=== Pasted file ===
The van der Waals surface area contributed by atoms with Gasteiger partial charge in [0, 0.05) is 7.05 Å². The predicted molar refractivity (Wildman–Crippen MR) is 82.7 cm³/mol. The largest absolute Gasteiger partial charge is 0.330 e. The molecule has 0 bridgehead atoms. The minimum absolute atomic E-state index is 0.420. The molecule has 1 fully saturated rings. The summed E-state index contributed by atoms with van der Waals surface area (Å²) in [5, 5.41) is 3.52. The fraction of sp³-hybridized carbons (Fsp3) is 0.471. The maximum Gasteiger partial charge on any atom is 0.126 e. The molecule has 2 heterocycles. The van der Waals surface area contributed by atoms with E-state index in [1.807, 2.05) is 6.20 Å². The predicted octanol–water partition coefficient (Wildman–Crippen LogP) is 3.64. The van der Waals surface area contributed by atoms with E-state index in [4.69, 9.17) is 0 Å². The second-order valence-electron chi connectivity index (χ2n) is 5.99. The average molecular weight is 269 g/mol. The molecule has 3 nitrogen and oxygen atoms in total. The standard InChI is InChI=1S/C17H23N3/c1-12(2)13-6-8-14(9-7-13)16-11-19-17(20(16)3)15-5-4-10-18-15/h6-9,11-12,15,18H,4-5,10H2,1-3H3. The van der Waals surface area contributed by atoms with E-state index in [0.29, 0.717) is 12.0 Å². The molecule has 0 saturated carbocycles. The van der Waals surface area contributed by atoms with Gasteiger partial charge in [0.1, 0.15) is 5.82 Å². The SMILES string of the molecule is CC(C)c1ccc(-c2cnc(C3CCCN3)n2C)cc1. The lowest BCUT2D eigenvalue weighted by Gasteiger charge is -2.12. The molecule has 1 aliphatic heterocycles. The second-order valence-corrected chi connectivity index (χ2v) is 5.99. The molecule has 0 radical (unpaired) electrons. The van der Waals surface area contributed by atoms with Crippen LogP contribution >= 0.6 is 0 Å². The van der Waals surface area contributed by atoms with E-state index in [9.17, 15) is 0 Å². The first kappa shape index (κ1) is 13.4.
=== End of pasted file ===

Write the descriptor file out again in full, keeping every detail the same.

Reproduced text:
The van der Waals surface area contributed by atoms with Gasteiger partial charge in [0, 0.05) is 7.05 Å². The predicted molar refractivity (Wildman–Crippen MR) is 82.7 cm³/mol. The largest absolute Gasteiger partial charge is 0.330 e. The molecule has 0 bridgehead atoms. The minimum absolute atomic E-state index is 0.420. The molecule has 1 fully saturated rings. The summed E-state index contributed by atoms with van der Waals surface area (Å²) in [5, 5.41) is 3.52. The fraction of sp³-hybridized carbons (Fsp3) is 0.471. The maximum Gasteiger partial charge on any atom is 0.126 e. The molecule has 2 heterocycles. The van der Waals surface area contributed by atoms with E-state index in [1.807, 2.05) is 6.20 Å². The predicted octanol–water partition coefficient (Wildman–Crippen LogP) is 3.64. The van der Waals surface area contributed by atoms with E-state index in [4.69, 9.17) is 0 Å². The second-order valence-electron chi connectivity index (χ2n) is 5.99. The average molecular weight is 269 g/mol. The molecule has 3 nitrogen and oxygen atoms in total. The standard InChI is InChI=1S/C17H23N3/c1-12(2)13-6-8-14(9-7-13)16-11-19-17(20(16)3)15-5-4-10-18-15/h6-9,11-12,15,18H,4-5,10H2,1-3H3. The van der Waals surface area contributed by atoms with E-state index in [0.29, 0.717) is 12.0 Å². The molecule has 0 saturated carbocycles. The van der Waals surface area contributed by atoms with Gasteiger partial charge in [0.1, 0.15) is 5.82 Å². The SMILES string of the molecule is CC(C)c1ccc(-c2cnc(C3CCCN3)n2C)cc1. The lowest BCUT2D eigenvalue weighted by Gasteiger charge is -2.12. The molecule has 1 aliphatic heterocycles. The second-order valence-corrected chi connectivity index (χ2v) is 5.99. The molecule has 0 radical (unpaired) electrons. The van der Waals surface area contributed by atoms with Crippen LogP contribution >= 0.6 is 0 Å². The van der Waals surface area contributed by atoms with E-state index in [9.17, 15) is 0 Å². The first kappa shape index (κ1) is 13.4.